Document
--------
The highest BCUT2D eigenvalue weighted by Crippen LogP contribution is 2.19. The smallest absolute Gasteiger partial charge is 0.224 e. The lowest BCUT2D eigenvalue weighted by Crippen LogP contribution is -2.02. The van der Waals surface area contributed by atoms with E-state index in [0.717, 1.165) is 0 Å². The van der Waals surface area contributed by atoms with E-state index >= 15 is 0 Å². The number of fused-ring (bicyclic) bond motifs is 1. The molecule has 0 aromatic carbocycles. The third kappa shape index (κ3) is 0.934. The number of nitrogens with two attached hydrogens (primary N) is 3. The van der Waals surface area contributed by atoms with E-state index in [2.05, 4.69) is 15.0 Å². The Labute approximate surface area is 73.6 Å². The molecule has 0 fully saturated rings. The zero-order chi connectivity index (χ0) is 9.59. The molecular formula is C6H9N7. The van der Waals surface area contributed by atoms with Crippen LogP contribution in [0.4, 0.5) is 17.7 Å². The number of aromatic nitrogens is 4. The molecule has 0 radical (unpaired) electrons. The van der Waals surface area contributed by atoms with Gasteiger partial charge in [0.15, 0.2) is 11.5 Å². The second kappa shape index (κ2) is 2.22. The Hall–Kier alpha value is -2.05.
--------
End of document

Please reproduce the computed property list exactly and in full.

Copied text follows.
The highest BCUT2D eigenvalue weighted by Crippen LogP contribution is 2.19. The smallest absolute Gasteiger partial charge is 0.224 e. The lowest BCUT2D eigenvalue weighted by Crippen LogP contribution is -2.02. The van der Waals surface area contributed by atoms with E-state index in [0.717, 1.165) is 0 Å². The van der Waals surface area contributed by atoms with E-state index >= 15 is 0 Å². The number of fused-ring (bicyclic) bond motifs is 1. The molecule has 0 aromatic carbocycles. The third kappa shape index (κ3) is 0.934. The number of nitrogens with two attached hydrogens (primary N) is 3. The van der Waals surface area contributed by atoms with E-state index in [2.05, 4.69) is 15.0 Å². The Labute approximate surface area is 73.6 Å². The molecule has 0 fully saturated rings. The zero-order chi connectivity index (χ0) is 9.59. The molecular formula is C6H9N7. The van der Waals surface area contributed by atoms with Crippen LogP contribution in [0.4, 0.5) is 17.7 Å². The number of aromatic nitrogens is 4. The molecule has 0 radical (unpaired) electrons. The van der Waals surface area contributed by atoms with Gasteiger partial charge in [0.15, 0.2) is 11.5 Å². The second kappa shape index (κ2) is 2.22. The Hall–Kier alpha value is -2.05.